Nick Bianco is caught during a botched jewellery heist. The prosecution offer him a more lenient sentence if he squeals on his accomplices but he doesn't roll over on them. Three years into the sentence an event changes his mind.
Small-time crook Nick Bianco gets caught in a jewel heist and despite urgings from well-meaning district attorney D'Angelo, refuses to rat on his partners and goes to jail, assured that his wife and children will be taken care of. Learning that his depressed wife has killed herself, Nick informs on his ex-pals and is paroled. Nick remarries, gets a job and begins leading a happy life when he learns one of the men he informed on, psychopathic killer Tommy Udo, has been released from custody and is out for revenge against Nick and his family.Written by
Doug Sederberg <firstname.lastname@example.org>
Based on a story by Eleazar Lipsky, a former Manhattan Asst. District Attorney. Twentieth Century-Fox bought the film rights in November 1946 as a vehicle specifically for Victor Mature. See more »
When Bianco sits down at the club with Udo and his girl companion; he throws a pack of cigarettes and matches on to the table. But on the next cut, the cigarettes and matches have now changed its location of the table. See more »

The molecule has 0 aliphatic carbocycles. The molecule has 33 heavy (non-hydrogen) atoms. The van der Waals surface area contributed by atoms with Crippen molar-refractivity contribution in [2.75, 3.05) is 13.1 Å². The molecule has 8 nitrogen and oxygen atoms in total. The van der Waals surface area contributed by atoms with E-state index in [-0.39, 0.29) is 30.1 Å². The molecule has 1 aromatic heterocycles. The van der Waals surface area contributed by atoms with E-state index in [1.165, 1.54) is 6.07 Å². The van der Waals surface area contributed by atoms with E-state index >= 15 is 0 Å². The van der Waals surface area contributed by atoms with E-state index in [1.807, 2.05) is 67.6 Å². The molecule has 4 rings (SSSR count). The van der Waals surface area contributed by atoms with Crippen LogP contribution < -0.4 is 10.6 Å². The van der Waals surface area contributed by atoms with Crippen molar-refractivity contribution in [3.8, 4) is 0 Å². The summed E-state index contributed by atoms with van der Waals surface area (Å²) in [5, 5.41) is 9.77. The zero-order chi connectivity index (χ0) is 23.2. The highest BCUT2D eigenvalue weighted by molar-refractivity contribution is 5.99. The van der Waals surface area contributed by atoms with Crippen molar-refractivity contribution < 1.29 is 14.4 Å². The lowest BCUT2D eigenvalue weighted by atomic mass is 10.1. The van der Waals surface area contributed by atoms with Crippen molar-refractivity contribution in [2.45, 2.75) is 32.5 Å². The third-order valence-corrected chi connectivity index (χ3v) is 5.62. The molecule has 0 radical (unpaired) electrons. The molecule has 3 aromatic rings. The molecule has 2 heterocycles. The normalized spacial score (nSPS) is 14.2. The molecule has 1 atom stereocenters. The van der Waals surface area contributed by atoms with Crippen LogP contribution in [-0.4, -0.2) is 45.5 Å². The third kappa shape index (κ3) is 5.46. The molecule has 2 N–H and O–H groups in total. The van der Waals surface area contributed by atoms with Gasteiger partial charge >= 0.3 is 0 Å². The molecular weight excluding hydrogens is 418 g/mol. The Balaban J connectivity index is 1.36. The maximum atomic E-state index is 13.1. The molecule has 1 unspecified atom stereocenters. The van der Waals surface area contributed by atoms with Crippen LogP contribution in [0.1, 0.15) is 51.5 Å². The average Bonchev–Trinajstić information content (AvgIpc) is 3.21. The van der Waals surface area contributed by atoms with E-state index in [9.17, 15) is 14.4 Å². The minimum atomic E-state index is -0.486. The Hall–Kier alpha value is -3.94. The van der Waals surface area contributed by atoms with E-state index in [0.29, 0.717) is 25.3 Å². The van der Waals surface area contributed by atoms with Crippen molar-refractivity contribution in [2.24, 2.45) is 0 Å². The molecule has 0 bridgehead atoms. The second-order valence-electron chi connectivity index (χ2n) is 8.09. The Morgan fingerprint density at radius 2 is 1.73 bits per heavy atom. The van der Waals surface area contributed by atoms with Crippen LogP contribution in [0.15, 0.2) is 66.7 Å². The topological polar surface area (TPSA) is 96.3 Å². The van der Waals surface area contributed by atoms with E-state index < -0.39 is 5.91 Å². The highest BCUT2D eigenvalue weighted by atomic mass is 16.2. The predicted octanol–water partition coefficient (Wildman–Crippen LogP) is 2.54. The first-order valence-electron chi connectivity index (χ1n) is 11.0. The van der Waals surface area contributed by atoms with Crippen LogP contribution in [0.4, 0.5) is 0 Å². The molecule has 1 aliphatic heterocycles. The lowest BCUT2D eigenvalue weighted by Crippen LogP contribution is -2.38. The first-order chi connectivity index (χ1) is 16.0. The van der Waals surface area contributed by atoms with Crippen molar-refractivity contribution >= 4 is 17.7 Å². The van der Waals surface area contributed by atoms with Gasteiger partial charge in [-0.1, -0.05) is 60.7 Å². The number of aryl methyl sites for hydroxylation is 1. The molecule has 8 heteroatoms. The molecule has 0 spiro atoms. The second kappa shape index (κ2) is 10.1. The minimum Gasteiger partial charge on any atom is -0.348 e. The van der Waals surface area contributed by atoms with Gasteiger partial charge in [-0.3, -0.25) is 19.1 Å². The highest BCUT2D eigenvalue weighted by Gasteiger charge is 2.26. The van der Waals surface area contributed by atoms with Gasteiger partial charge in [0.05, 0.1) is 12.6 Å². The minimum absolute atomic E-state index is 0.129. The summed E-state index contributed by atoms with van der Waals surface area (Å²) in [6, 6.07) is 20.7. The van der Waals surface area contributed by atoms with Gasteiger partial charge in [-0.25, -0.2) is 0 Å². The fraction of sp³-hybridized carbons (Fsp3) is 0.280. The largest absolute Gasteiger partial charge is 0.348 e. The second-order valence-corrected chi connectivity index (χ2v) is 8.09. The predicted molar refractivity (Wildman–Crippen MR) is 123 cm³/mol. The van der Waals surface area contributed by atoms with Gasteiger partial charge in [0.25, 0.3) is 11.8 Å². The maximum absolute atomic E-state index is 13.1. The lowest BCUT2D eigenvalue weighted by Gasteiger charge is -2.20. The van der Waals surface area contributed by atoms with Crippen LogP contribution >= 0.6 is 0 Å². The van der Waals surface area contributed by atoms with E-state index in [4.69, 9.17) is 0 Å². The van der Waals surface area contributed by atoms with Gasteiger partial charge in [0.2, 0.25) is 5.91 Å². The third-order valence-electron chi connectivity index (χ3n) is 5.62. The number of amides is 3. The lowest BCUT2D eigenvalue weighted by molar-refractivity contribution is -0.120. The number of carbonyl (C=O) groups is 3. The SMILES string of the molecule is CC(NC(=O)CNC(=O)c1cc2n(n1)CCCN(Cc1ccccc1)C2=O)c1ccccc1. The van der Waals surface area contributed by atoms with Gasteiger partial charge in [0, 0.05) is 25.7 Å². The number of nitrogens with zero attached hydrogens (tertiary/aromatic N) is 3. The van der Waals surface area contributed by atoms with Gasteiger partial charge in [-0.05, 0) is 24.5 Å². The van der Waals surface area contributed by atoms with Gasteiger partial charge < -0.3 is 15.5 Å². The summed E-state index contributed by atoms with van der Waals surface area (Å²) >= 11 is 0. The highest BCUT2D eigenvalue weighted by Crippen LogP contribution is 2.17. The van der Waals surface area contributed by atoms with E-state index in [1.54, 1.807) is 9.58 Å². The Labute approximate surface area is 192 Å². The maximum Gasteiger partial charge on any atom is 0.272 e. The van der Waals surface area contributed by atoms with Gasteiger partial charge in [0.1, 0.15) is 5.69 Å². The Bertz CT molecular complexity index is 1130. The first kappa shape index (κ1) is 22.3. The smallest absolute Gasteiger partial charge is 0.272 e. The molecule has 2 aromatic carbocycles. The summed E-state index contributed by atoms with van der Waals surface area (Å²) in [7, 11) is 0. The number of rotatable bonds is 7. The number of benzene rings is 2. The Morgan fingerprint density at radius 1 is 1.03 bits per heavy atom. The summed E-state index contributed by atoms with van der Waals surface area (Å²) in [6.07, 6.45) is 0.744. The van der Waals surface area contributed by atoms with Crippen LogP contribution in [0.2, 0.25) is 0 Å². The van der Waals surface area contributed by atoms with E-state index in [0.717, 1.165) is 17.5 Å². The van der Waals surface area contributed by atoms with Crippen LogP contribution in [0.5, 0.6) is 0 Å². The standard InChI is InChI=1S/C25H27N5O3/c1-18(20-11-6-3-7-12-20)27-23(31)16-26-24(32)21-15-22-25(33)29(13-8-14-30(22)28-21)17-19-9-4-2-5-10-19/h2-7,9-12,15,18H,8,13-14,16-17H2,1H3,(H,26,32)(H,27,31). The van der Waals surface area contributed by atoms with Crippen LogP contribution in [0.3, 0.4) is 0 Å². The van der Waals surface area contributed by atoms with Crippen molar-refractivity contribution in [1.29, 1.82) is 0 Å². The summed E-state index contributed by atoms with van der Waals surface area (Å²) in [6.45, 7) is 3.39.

Richard Widmark as a giggling, heartless hoodlum pushing a wheelchair bound old lady down the stairs, that's what everyone remembers of this superb classic. The film follows luckless Nick Bianco (Victor Mature's best role), a NYC holdup man who is caught during an Xmas season hit. Sent to prison, he needs to be near his now parentless children (His wife committed suicide). He becomes an informant, and is released. Widmark, as hoodlum Tommy Udo (All film fans have no trouble remembering that name) targets stoolie Mature for death. The film begins (with the failed robbery) and ends (the showdown between Widmark, Mature and DA Brian Donlevy) with superb suspense sequenses played almost silent.
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